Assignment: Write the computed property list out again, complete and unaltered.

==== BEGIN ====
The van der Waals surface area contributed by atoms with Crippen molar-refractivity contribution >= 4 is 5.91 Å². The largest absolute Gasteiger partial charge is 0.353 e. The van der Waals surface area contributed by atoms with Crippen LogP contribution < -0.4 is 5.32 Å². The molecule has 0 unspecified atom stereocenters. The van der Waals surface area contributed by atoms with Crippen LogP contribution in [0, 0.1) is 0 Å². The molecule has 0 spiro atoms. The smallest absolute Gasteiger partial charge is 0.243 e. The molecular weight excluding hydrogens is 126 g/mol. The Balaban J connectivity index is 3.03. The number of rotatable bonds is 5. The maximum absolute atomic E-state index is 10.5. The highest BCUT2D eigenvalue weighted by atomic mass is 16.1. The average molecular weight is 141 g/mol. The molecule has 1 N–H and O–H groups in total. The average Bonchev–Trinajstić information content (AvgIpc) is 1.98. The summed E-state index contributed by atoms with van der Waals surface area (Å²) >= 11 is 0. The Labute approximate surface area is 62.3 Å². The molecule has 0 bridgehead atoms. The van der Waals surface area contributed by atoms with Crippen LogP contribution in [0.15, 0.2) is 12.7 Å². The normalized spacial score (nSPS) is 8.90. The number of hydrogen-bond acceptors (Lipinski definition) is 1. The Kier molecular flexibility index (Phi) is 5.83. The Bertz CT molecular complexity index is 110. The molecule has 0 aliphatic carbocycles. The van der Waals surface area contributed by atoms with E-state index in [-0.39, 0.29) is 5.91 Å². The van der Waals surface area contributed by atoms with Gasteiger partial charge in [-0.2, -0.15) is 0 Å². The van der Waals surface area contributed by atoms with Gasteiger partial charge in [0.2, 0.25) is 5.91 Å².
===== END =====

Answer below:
The van der Waals surface area contributed by atoms with Crippen molar-refractivity contribution >= 4 is 5.91 Å². The largest absolute Gasteiger partial charge is 0.353 e. The van der Waals surface area contributed by atoms with Crippen LogP contribution < -0.4 is 5.32 Å². The molecule has 0 unspecified atom stereocenters. The van der Waals surface area contributed by atoms with Crippen LogP contribution in [0, 0.1) is 0 Å². The molecule has 0 spiro atoms. The smallest absolute Gasteiger partial charge is 0.243 e. The molecular weight excluding hydrogens is 126 g/mol. The Balaban J connectivity index is 3.03. The number of rotatable bonds is 5. The maximum absolute atomic E-state index is 10.5. The highest BCUT2D eigenvalue weighted by atomic mass is 16.1. The average molecular weight is 141 g/mol. The molecule has 1 N–H and O–H groups in total. The average Bonchev–Trinajstić information content (AvgIpc) is 1.98. The summed E-state index contributed by atoms with van der Waals surface area (Å²) >= 11 is 0. The Labute approximate surface area is 62.3 Å². The molecule has 0 bridgehead atoms. The van der Waals surface area contributed by atoms with Crippen LogP contribution in [0.15, 0.2) is 12.7 Å². The normalized spacial score (nSPS) is 8.90. The number of hydrogen-bond acceptors (Lipinski definition) is 1. The Kier molecular flexibility index (Phi) is 5.83. The Bertz CT molecular complexity index is 110. The molecule has 0 aliphatic carbocycles. The van der Waals surface area contributed by atoms with E-state index in [-0.39, 0.29) is 5.91 Å². The van der Waals surface area contributed by atoms with Gasteiger partial charge in [-0.2, -0.15) is 0 Å². The van der Waals surface area contributed by atoms with Gasteiger partial charge in [0.2, 0.25) is 5.91 Å².